At Issue: Two explosions at the Boston Marathon
Our Take: In this time of pain, community shows its strength
Every Emerson student will know where they stood on Patriot’s Day 2013. Massachusetts’ signature holiday was traditionally a time for us to either stay in our pajamas until 4 p.m. or cheer on Boston Marathon runners with a Solo Cup in hand. From this year on, Patriot’s Day will take on a different meaning in our hearts.
At 2:50 p.m. on April 15, two homemade bombs were detonated in quick succession near the finish line of the Boston Marathon at Copley Square. The twin blasts, which have claimed the lives of three individuals and injured over 175, happened less than a mile from our campus. The photos from Boylston Street show a scene of terrible carnage in a space Emerson students walk through every day.
Eight Emerson students were harmed by the explosion, the most of any college in Boston. Fortunately, the students did not suffer serious injuries and have been discharged from hospital care. Many others were not as lucky.
As rumors swirled about who the attacker could be, that more bombs were in different locations throughout the city, and as the number of those injured continued to rise, Emerson kept us and our families updated on the state of its community. Email notifications and emergency alerts told us to stay indoors. Counseling center staff made themselves available in the residence halls. President M. Lee Pelton visited students in the hospital and comforted shaken students on campus.
Within hours of the incident, as residents at Emerson were in a lockdown, Nick Reynolds and Chris Dobens created Boston Strong. The full proceeds from the $20 T-shirt will go to The One Fund, a charity organized by Mayor Thomas M. Menino and Governor Deval Patrick for families of those affected by the bombing. The two have already raised over $70,000.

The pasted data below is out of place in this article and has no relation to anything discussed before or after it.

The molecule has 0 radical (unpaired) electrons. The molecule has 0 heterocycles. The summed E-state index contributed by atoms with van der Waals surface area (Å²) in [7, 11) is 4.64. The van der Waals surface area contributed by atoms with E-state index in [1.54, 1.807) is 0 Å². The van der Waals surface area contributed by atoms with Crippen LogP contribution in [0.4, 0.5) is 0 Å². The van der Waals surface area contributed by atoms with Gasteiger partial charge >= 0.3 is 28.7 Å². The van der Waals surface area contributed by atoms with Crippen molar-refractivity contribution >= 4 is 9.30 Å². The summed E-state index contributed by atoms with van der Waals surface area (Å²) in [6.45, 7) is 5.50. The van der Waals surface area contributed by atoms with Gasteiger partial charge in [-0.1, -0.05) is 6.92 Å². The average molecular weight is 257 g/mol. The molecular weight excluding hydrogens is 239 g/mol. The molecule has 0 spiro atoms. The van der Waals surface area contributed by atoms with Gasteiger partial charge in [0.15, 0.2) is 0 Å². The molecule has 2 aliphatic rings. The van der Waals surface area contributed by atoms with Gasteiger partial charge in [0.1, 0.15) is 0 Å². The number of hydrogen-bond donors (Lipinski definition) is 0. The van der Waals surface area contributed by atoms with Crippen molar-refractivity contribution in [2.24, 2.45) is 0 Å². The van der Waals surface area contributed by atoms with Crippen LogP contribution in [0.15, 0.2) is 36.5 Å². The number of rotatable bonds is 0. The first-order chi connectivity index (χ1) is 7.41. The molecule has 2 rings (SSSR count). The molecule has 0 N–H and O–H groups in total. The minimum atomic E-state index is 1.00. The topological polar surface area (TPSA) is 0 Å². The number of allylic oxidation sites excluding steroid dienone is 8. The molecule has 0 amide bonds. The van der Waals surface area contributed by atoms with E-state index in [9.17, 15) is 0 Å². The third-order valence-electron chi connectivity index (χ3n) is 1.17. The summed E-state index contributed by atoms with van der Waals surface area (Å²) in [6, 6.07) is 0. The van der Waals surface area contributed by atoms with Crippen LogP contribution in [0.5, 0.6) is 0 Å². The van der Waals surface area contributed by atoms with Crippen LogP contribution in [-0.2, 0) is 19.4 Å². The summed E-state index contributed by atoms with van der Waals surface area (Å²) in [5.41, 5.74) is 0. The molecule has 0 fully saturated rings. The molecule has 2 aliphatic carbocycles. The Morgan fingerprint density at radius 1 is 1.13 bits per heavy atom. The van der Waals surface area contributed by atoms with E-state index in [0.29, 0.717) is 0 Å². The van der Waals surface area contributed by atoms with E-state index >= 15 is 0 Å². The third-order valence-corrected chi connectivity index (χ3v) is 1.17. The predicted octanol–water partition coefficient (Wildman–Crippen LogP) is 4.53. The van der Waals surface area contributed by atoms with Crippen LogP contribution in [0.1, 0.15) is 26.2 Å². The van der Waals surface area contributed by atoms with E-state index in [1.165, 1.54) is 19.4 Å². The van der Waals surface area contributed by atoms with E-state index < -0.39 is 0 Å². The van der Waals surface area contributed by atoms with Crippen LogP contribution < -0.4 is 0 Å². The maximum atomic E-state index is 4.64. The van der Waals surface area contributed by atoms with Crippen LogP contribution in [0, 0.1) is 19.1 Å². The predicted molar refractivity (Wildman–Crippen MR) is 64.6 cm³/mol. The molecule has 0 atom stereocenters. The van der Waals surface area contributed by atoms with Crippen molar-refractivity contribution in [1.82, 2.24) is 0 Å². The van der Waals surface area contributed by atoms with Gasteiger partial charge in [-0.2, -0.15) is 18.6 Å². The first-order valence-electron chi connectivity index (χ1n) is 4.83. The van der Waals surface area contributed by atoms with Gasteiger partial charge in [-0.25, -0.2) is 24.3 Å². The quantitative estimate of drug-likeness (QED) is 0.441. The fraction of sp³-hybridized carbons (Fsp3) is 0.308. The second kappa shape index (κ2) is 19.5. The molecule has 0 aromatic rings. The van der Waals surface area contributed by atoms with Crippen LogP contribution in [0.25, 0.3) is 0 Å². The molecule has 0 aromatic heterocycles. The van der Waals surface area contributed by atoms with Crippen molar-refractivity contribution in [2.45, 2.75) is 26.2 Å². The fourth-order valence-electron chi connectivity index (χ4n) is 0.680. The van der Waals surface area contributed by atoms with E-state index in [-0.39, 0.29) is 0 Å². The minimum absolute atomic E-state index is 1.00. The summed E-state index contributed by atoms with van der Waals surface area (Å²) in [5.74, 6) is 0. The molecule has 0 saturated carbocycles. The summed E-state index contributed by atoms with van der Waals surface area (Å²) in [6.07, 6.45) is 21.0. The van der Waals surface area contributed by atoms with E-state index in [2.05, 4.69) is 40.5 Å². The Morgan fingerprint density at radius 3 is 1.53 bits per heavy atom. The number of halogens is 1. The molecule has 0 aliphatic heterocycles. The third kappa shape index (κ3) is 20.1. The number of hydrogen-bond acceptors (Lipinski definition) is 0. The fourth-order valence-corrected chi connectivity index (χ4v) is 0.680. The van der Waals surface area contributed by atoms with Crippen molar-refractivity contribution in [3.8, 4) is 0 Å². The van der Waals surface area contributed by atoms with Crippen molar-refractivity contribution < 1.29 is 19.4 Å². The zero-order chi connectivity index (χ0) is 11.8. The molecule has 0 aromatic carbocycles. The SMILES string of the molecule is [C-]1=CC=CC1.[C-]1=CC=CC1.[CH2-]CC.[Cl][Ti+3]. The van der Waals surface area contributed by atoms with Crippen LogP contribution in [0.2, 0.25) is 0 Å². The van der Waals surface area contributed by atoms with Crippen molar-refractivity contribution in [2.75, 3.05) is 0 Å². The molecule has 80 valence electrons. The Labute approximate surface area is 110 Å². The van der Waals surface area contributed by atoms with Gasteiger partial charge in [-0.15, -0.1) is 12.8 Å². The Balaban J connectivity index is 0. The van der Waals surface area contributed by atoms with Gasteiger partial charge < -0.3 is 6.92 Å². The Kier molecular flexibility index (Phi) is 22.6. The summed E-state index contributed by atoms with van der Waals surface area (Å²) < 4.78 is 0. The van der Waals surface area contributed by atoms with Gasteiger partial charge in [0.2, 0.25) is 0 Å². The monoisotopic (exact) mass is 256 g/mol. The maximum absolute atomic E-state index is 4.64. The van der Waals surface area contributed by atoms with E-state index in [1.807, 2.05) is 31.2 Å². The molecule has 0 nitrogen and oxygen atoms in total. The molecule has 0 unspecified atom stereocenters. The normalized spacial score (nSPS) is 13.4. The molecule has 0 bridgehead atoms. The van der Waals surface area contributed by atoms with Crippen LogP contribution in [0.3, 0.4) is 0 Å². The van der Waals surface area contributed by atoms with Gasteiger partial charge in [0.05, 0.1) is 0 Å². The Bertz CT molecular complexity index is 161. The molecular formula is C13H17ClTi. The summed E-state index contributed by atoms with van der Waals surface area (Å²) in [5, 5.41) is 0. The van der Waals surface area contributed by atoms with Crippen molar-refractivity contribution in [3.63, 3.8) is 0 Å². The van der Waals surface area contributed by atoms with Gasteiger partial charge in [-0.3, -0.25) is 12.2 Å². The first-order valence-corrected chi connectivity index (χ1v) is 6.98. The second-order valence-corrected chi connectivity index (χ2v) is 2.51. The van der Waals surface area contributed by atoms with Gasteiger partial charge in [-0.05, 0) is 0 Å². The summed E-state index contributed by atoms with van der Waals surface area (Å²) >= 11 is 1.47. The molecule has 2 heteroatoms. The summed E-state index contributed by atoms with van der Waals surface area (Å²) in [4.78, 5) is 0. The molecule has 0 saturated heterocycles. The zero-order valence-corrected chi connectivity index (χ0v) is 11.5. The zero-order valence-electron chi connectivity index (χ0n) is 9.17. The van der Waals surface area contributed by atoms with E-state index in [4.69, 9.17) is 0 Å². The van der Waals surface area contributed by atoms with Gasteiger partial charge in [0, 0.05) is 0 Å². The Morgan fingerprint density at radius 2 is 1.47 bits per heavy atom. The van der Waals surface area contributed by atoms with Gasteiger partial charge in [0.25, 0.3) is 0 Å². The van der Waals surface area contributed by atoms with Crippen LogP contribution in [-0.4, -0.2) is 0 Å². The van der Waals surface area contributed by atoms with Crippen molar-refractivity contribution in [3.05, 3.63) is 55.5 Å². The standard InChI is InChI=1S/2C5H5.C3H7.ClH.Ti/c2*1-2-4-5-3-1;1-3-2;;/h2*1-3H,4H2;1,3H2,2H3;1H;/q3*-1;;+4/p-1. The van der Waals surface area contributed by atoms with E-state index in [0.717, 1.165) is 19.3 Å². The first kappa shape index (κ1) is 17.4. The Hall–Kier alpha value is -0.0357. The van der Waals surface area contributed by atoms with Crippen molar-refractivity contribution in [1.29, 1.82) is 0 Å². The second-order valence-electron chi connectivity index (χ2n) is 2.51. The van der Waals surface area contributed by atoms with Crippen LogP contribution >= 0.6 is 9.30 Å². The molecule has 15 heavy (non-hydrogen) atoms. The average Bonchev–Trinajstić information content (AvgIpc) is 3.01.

On Tuesday, the vigil in the Common amassed hundreds of people, many of whom were Emerson students. And the following day, Emerson held a community gathering in the Cutler Majestic Theatre in which there was not a single empty seat.
As Beacon staff members reported from the scene on Monday, and others from their computers and smartphones at home, we watched firsthand as the Emerson community supported one another. We were moved to see that professors, students, and alumni made sure that each was safe. We saw that hailing from this city has a special meaning.
The compassion that was displayed by the people of Boston, and those who have ever lived in Boston, shows that no matter where you are in the world at the time of a tragedy, you support your neighbors.
Further, we witnessed the definition of what it means to be an Emersonian, a member of a close-knit community of thoughtful people who show that connections cut deeper than “networking”—they provide real care and support in times of crisis.